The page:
As the sun rises, Eric has to leave but Sookie stays on the roof with Godric. "Do you believe in God?" he asks her. Sookie says yes, and explains that God forgives, he doesn't punish. Just as he's getting a little crispy around the edges, Sookie starts to cry, because that's her thing. But then it's like some bad SNL skit and her eyes are leaking like faucets. "In this I see God," Godric says, as he ignites and burns blue and disappears in the sunlight. Completing the overt religiosity of this sacrificial scene is the gospel-flavored outro: Lyle Lovett's "I Will Rise Up."

So I guess that's it for Godric, which is a shame. At just 20 years old, Allan Hyde perfectly embodied both Godric's millennia of experience and his childlike optimism, and brought an interesting complexity to the range of vampire temperaments we've experienced on the show. Will his lessons of tolerance stick? A preview scene showing Evan Rachel Wood (who will play Sophie-Anne, the Vampire Queen of Louisiana, in future episodes) feasting on a human victim seems to indicate not so much.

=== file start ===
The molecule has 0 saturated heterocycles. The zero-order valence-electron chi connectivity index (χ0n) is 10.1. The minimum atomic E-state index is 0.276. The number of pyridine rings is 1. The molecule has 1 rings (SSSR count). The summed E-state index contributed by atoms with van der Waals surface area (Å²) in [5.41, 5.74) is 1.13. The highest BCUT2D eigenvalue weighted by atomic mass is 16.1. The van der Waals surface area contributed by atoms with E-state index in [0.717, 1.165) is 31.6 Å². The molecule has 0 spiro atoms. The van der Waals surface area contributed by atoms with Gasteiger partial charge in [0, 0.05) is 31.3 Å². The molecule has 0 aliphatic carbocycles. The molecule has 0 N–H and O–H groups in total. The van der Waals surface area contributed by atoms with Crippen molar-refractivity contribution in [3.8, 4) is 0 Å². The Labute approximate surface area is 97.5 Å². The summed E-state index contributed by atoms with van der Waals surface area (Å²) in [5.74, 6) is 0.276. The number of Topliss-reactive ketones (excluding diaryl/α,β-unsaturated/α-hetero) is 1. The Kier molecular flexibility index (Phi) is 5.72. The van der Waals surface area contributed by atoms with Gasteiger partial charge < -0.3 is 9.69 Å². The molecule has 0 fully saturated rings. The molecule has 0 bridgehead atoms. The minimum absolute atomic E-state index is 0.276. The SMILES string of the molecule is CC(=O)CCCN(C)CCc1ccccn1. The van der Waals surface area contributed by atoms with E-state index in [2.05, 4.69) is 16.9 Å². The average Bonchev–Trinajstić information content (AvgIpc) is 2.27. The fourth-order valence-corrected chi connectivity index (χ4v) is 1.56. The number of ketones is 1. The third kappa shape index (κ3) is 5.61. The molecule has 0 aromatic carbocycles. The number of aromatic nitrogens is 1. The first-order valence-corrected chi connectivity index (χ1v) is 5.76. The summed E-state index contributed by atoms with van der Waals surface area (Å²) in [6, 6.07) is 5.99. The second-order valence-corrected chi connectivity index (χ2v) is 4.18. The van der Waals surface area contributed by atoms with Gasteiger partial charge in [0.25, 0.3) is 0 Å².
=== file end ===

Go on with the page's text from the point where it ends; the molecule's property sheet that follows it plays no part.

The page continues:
What did you think of "I Will Rise Up"? What's in store for the folks returning from Dallas? How will Eric's new connection with Sookie play out? Did Godric's death move you? What do you think Andy's secret is?

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On Sunday's episode of True Blood, Eric and Sookie deepen their antipathy. Hoyt introduces Jessica to his momma. Lafayette and Lettie Mae attempt to loosen Maryann's grip on Tara. Sam escapes from prison. And in the wake of the Dallas suicide bombing, Godric must make amends for his actions at the Fellowship of the Sun.

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Premiered: September 07, 2008, on HBO
Rating: TV-MA
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Premise: An adaptation of Charlaine Harris' Southern Vampire novels focusing on the human and vampire residents in a small Louisiana town, though in multiple seasons their world has expanded to include shape-shifters, werewolves, fairies, telepaths, witches and other supernatural beings, whose stories, in some cases, have been thousands of years in the making.